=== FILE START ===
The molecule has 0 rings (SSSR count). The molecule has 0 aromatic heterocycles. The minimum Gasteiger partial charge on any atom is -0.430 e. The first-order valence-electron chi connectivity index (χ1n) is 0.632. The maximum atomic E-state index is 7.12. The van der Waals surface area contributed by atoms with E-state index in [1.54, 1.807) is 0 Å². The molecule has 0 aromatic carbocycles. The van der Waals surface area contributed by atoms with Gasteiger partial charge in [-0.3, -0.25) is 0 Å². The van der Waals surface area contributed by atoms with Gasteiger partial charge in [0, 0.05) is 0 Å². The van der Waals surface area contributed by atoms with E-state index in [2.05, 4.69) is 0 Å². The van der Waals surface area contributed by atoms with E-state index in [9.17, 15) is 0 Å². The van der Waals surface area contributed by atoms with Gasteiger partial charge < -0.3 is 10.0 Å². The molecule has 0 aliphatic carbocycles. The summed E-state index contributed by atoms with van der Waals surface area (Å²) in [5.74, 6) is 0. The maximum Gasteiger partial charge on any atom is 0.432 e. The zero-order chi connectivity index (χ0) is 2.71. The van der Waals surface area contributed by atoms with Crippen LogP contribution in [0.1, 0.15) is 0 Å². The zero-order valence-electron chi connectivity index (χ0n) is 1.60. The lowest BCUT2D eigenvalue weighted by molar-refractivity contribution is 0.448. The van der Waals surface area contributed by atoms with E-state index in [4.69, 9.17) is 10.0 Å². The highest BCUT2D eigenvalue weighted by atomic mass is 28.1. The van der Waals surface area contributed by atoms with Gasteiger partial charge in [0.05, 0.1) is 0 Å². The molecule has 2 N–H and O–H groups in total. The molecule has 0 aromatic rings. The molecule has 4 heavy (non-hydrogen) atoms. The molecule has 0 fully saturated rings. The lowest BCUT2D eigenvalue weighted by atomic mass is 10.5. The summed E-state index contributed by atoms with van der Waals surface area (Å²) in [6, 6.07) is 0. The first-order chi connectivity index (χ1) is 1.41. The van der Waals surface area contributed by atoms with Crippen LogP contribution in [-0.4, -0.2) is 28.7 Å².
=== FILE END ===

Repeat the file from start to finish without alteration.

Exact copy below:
The molecule has 0 rings (SSSR count). The molecule has 0 aromatic heterocycles. The minimum Gasteiger partial charge on any atom is -0.430 e. The first-order valence-electron chi connectivity index (χ1n) is 0.632. The maximum atomic E-state index is 7.12. The van der Waals surface area contributed by atoms with E-state index in [1.54, 1.807) is 0 Å². The molecule has 0 aromatic carbocycles. The van der Waals surface area contributed by atoms with Gasteiger partial charge in [-0.3, -0.25) is 0 Å². The van der Waals surface area contributed by atoms with Gasteiger partial charge in [0, 0.05) is 0 Å². The van der Waals surface area contributed by atoms with E-state index in [2.05, 4.69) is 0 Å². The van der Waals surface area contributed by atoms with E-state index in [9.17, 15) is 0 Å². The van der Waals surface area contributed by atoms with Gasteiger partial charge < -0.3 is 10.0 Å². The molecule has 0 aliphatic carbocycles. The summed E-state index contributed by atoms with van der Waals surface area (Å²) in [5.74, 6) is 0. The maximum Gasteiger partial charge on any atom is 0.432 e. The zero-order chi connectivity index (χ0) is 2.71. The van der Waals surface area contributed by atoms with Crippen LogP contribution in [0.1, 0.15) is 0 Å². The zero-order valence-electron chi connectivity index (χ0n) is 1.60. The lowest BCUT2D eigenvalue weighted by molar-refractivity contribution is 0.448. The van der Waals surface area contributed by atoms with E-state index in [4.69, 9.17) is 10.0 Å². The highest BCUT2D eigenvalue weighted by atomic mass is 28.1. The van der Waals surface area contributed by atoms with Gasteiger partial charge in [0.05, 0.1) is 0 Å². The molecule has 2 N–H and O–H groups in total. The molecule has 0 aromatic rings. The molecule has 4 heavy (non-hydrogen) atoms. The molecule has 0 fully saturated rings. The lowest BCUT2D eigenvalue weighted by atomic mass is 10.5. The summed E-state index contributed by atoms with van der Waals surface area (Å²) in [6, 6.07) is 0. The first-order chi connectivity index (χ1) is 1.41. The van der Waals surface area contributed by atoms with Crippen LogP contribution in [-0.4, -0.2) is 28.7 Å².